Virginia State Parks’ Youth ConservationCorps is many things – a three week residential service learning opportunity, hard work, leadership and teamwork experience. But it’s not summer camp.
Crews generally have 10 members, ages 14-17, from diverse backgrounds, as well as three college-age or older crew supervisors. The crew lives in the park in a structured work program. The crew is closely supervised by professional park staff and committed adult volunteers. By day, crews work on important development and maintenance projects, and after hours crewmembers enjoy recreational activities and learn about the environment, team-building, work life and job readiness. Recently Channel 12 in Richmond did an informational piece on the Youth Conservation Corps. Watch the video here.
The corps program aims to promote youth development, including disadvantaged young people, and provide a cost-effective way to raise environmental awareness and strengthen the stewardship of Virginia’s valuable natural resources. The program combines work experience, education and life skills within the framework of environmental and community service. Youth participants receive a $500 stipend; adult supervisors, who directly oversee the young people and coordinate day-to-day direction, receive $1,500.
The Virginia State Parks Youth Conservation Corps requires an application. We receive as many as 4 to 1 applications for positions in the program. Gaston Rouse, Director of Volunteer Services and myself are responsible for reviewing the applications and selecting the youth that apply. What do we look for?Sincere, well thought out responses to the questions that indicate youth have the maturity and commitment necessary for the program.
While there is lots of fun to be had during the three week program, it really is about as far away from a summer camp experience that you can imagine. Youth start the day with stretching and basic exercises to prepare them physically for the work ahead. They fix their own breakfasts and, depending on the schedule for the day possibly pack their lunches. Youth take turns preparing the dinner meals and doing basic clean up chores. Next it’s off to the job site.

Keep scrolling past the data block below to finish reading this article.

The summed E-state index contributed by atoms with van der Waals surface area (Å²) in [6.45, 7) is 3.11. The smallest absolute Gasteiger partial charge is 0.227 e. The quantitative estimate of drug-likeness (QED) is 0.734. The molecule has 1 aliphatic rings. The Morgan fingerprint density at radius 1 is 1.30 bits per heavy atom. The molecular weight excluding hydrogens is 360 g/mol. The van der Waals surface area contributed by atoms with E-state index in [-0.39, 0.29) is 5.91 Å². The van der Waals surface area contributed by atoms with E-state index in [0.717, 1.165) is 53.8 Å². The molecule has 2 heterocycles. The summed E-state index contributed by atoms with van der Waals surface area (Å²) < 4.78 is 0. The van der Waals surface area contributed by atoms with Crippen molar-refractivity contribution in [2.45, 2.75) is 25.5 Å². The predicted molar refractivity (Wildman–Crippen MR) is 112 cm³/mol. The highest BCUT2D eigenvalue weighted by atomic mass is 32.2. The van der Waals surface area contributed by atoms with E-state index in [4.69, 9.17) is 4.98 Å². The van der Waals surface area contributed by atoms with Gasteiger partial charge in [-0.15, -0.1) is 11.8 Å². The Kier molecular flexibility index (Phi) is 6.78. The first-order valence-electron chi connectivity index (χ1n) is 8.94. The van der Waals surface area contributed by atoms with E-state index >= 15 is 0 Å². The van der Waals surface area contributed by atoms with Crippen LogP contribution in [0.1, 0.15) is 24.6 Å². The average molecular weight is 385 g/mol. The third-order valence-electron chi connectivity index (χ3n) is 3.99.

The work is varied.
*Restoration and preservation of wetlands, stream banks, endangered species and other wildlife habitat
*Foliage restoration, water quality testing, removal of non-native plants and weeds, watershed work, nursery management, landscaping, mapping, surveying, recycling and other community improvements
*Trail management and restoration
Keep in mind that it’s hot, may be raining, could be muddy, there will be mosquitoes and ticks. The work is hard. And the youth usually surprise the park staff and their adult supervisors with their dedication and the amount of work they accomplish. We shoot for at least one or more projects that allow the youth to see that they accomplished something that will be lasting and important to the operation of the park. Last summer, Channel 10 out of Roanoke reported on the program at Claytor Lake State Park. See the video here. If you know a youth aged 14-17, let them know about this unique summer program. The YCC application deadline for students is April 11, 2009.